A bit of good news this week. 16 million less Americans are drinking sugary soft drinks now compared to 6 years ago (68% of adults vs 76%). This, from a report published by Mintel, a marketing research firm.
What are we drinking instead?
That’s the bad news:
1. 7.8 million switched to diet soft drinks.
2. 24 million added bottled water to their shopping carts. (the healthiest choice, but oh so many plastic bottles…)
3. 17 million more gulped down energy drinks. (the caffeine, the calories…)
4. 11 million additional future Olympians opted for sports drinks. (the broken dream of enhancement…)
The study also found that 16% of Americans are concerned about high-fructose corn syrup, while 15% are worried about artificial sweeteners in diet drinks.
At the same time, an academic research report affirms what dietitians have been telling us for quite some time: cutting calories from sugary drinks may be more effective for weight loss than reducing the same amount in solid foods.
The study was conducted by Liwei Chen, M.D., Ph.D., M.H.S., assistant professor of epidemiology, School of Public Health, LSU Health Science Center, New Orleans and published this week in the American Journal of Clinical Nutrition:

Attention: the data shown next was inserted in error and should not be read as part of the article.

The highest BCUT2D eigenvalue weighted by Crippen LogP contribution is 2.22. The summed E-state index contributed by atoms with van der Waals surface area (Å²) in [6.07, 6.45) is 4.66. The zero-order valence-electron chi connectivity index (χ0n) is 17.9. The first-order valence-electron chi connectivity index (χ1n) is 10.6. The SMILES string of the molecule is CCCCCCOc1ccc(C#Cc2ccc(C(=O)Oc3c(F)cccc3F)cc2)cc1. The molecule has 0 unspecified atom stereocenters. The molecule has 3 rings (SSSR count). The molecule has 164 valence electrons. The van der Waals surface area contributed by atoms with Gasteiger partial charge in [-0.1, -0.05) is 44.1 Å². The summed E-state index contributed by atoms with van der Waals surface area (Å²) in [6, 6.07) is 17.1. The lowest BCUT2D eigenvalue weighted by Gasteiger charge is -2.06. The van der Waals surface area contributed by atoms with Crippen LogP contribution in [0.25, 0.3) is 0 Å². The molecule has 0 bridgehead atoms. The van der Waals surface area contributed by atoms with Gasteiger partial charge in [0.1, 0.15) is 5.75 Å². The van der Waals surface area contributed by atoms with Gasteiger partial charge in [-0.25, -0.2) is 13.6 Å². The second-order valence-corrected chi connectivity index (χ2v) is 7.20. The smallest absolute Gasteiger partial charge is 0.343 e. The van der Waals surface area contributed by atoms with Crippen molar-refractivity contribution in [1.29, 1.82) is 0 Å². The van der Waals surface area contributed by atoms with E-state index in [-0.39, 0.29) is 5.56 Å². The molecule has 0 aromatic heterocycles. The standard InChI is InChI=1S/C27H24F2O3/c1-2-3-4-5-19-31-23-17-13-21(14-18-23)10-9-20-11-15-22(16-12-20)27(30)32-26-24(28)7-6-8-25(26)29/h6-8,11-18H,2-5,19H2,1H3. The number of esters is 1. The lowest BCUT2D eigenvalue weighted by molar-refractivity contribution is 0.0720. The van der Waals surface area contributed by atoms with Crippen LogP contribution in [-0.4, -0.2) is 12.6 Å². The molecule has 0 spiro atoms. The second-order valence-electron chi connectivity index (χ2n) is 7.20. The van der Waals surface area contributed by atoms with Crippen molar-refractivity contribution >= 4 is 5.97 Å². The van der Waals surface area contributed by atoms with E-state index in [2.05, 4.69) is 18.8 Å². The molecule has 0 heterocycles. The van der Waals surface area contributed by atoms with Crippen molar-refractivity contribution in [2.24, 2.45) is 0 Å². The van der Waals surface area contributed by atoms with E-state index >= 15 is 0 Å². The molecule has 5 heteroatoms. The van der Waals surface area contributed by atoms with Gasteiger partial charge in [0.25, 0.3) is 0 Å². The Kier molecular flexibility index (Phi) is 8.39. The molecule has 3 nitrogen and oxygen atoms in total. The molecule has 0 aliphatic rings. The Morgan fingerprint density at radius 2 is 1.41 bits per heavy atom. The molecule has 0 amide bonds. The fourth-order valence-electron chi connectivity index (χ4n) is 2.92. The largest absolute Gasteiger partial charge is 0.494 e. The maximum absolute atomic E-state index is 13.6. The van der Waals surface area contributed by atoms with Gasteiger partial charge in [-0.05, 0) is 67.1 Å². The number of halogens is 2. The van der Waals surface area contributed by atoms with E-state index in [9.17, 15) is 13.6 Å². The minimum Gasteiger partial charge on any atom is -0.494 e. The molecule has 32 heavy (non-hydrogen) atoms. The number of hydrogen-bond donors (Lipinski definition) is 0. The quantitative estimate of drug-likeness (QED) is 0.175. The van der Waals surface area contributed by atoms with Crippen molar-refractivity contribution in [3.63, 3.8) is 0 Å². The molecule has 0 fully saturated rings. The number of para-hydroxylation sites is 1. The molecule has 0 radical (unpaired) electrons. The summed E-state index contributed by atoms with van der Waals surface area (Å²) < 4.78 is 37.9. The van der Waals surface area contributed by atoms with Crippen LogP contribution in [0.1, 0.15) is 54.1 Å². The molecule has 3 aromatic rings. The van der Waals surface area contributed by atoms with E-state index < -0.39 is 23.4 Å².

One reason for this [finding] is that the body is able to self-regulate its intake of solid food. For example, if you eat too much solid food at lunch, you’ll tend to eat less at dinner. But the same self-regulation is not there for what you drink, experts say. Your body does not adjust to liquid calories, so over time, you gain more weight, Chen explained.
Thestudy “supports what many have suspected — liquid calories don’t satisfy,” said Connie Diekman, director of university nutrition at Washington University in St. Louis. “In addition, the identification that [sugar-sweetened beverages] can impact weight gain more than other liquids is an important message as Americans continue to work to lower their calories.”
What you need to know:
Soft drinks are a very lucrative market for the food industry. The raw materials are dirt cheap (water, sugar, food coloring), and the returns are very high.
The top 2 players in the US, The Coca Cola Company and PepsiCo, are well aware of shifting trends in consumer preferences and have plenty to continue to offer us from their quiver of brands picked up over years of consolidation.
What to do at the supermarket:
Here’s a radical idea. Why not skip the beverage aisle next time you go shopping?
Tap water in the US is clean, refreshing, and of negligible cost.
In fact, a family of 4 will save over $500 in grocery bills by just quitting soft drinks.
What are you waiting for?
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